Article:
We thought Europe would be easier, but it didn’t start that way.
Sue got the text message soon after our Tuesday 7AM Tahoe departure – our overnight OAK-GTW flight on British Air would be delayed 5 hours – probably long enough for us to miss our connection (booked separately), and thus our hotel, and thus our next day train from Malaga to Seville. Looks like a stressful outbound journey.
The British are so polite… we got a voucher and plenty of apologies for the delay, but that won’t wipe the hassle of on-the-fly re-booking our route, nor the added expense of new last minute bookings… quadrupled for our family of 4. We research flight, lodging and train options furiously at OAK, but avoid commitments in hope that either we can make a delayed connection or extract a concession from BA in Gatwick. Fortunately the overnight fight was ⅓ full, so we got some sleep and were fresh for battle upon arrival.
Our connecting Monarch Air flight departed 13 minutes before we landed. First stop: BA desk – they have seats on a later Malaga flight but won’t reduce fare from their $4,000 rate. Next stop: Monarch Air desk: no love… not their fault BA was late. Next stop: EasyJet – tonight’s Malaga flight is full, but they can get us to Madrid… close enough. +$350 for the last 4 seats and we’ll be in Spain tonight… phew.
With our connecting flight redirected we must now swap our Malaga-Seville train for a Madrid-Seville train. We see that there’s a Renfe train office at the Madrid airport and decide to tackle it face-to-face rather than online. A preliminary search shows very thin availability for Madrid hotel rooms, but it’s a big city and we’ll find something… again easier to tackle locally. Let’s just get to Madrid and figure it out.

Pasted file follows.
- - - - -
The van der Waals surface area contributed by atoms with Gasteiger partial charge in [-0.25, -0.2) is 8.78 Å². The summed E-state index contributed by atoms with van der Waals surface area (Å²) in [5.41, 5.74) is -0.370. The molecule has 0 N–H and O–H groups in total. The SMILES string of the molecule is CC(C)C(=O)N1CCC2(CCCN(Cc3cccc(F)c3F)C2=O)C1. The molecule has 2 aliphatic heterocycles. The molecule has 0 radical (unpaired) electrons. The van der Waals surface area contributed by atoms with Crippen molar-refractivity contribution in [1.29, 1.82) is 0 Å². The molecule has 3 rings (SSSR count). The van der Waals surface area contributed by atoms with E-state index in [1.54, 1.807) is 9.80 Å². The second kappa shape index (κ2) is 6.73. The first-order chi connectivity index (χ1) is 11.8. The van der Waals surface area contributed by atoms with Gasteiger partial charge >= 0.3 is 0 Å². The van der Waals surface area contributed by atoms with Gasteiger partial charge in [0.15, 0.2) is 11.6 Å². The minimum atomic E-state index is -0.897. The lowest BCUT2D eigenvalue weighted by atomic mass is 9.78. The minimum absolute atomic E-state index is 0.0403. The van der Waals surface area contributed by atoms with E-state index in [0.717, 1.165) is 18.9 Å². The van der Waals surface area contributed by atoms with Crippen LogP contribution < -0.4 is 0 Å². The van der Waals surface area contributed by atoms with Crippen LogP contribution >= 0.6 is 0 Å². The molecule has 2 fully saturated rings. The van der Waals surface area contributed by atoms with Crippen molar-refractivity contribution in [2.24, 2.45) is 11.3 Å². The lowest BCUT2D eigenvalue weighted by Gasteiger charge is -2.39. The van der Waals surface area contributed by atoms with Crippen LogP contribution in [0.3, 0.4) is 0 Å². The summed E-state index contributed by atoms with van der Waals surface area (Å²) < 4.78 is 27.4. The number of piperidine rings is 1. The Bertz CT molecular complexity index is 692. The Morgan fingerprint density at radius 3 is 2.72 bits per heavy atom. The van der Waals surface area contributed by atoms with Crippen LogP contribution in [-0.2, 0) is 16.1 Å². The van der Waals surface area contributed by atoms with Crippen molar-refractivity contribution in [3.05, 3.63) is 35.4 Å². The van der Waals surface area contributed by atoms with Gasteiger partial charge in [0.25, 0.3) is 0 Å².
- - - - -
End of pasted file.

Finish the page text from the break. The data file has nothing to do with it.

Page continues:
The EasyJet flight departs late, but we get to Madrid OK at about 10:30PM CET. Bajaras is a big airport… it takes 15 minutes to walk and tram to Terminal 4 where we have a Renfre office, Metro connections and maybe even an in-airport hotel. At the Renfre office we learn they can’t swap our ticket because we booked via an agent (oops); and at the Info desk the first 6 hotels we check are all fully booked… turns out Madrid Real is playing Madrid Atletico tonight… maybe we should have slept in Gatwick. Sue works the internet and manages to re-book the train tickets (+$160) and 2 hotel rooms (+$260). We wolf down a McDonald’s midnight airport dinner (yuck), then don’t want to wait for a hotel shuttle or hassle with metro, so we take a taxi (+$25). Finally we arrive at our NH Barajas Airport hotel at 12:30AM Thursday, ~36 hours after our departure, tired, stressed, $800 poorer, but triumphant.
But we’re not done – the hotel’s desk clerk looks at us wide eyed and tells us they’re fully booked. A polite debate ensues… we both get on the phone with Hotels.com. In the end they’re able to book us at a sister hotel and I work Hotels.com for a voucher… they arrange the transport, and finally we find rooms, shower and crash at ~2AM.
6 hours later I awake pretty fresh. One upside to all the travel drama – our circadian rhythms are already so whacked that I anticipate minimal jet lag… we’ve probably already set our internal clocks back 5 hours, and the Spaniards all stay up 4 hours later than “early to bed early to rise” Americans, so we should slip right in a the lazy local siesta schedule. Things are clicking now – an efficient taxi whisks us through the morning traffic to Madrid’s big Atoche train station, we pass security without a hiccup and find a comfortable breakfast among the businesspeople and tourists before boarding our high speed train at 11AM. It’s clear we snagged some of the last seats – I’m grateful. Soon we’re flying South through Central Spain at 245km/h among the low hills, olive orchards and occasional castillos. Andalucia here we come!